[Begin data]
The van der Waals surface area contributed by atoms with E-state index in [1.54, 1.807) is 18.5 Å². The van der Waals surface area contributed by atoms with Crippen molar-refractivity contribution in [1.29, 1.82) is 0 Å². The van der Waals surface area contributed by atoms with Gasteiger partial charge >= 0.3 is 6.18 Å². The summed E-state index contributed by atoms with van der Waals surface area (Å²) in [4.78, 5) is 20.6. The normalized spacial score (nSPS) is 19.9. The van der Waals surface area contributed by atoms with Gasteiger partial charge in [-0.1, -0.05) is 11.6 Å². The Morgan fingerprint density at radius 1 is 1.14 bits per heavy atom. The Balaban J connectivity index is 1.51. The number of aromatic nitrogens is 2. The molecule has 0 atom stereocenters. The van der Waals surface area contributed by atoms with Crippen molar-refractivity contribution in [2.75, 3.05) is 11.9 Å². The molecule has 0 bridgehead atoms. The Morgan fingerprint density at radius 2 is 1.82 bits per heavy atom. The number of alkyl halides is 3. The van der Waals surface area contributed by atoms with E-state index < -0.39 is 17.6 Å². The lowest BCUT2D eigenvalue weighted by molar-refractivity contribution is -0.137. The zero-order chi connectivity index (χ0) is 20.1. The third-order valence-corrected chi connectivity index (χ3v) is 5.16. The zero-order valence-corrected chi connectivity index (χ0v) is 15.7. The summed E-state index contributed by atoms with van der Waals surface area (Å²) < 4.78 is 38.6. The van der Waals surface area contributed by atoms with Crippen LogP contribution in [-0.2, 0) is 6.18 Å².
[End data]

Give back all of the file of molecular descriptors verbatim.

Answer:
The van der Waals surface area contributed by atoms with E-state index in [1.54, 1.807) is 18.5 Å². The van der Waals surface area contributed by atoms with Crippen molar-refractivity contribution in [1.29, 1.82) is 0 Å². The van der Waals surface area contributed by atoms with Gasteiger partial charge >= 0.3 is 6.18 Å². The summed E-state index contributed by atoms with van der Waals surface area (Å²) in [4.78, 5) is 20.6. The normalized spacial score (nSPS) is 19.9. The van der Waals surface area contributed by atoms with Gasteiger partial charge in [-0.1, -0.05) is 11.6 Å². The Morgan fingerprint density at radius 1 is 1.14 bits per heavy atom. The Balaban J connectivity index is 1.51. The number of aromatic nitrogens is 2. The molecule has 0 atom stereocenters. The van der Waals surface area contributed by atoms with Crippen molar-refractivity contribution in [2.75, 3.05) is 11.9 Å². The molecule has 0 bridgehead atoms. The Morgan fingerprint density at radius 2 is 1.82 bits per heavy atom. The number of alkyl halides is 3. The van der Waals surface area contributed by atoms with E-state index < -0.39 is 17.6 Å². The lowest BCUT2D eigenvalue weighted by molar-refractivity contribution is -0.137. The zero-order chi connectivity index (χ0) is 20.1. The third-order valence-corrected chi connectivity index (χ3v) is 5.16. The zero-order valence-corrected chi connectivity index (χ0v) is 15.7. The summed E-state index contributed by atoms with van der Waals surface area (Å²) < 4.78 is 38.6. The van der Waals surface area contributed by atoms with Crippen LogP contribution in [-0.2, 0) is 6.18 Å².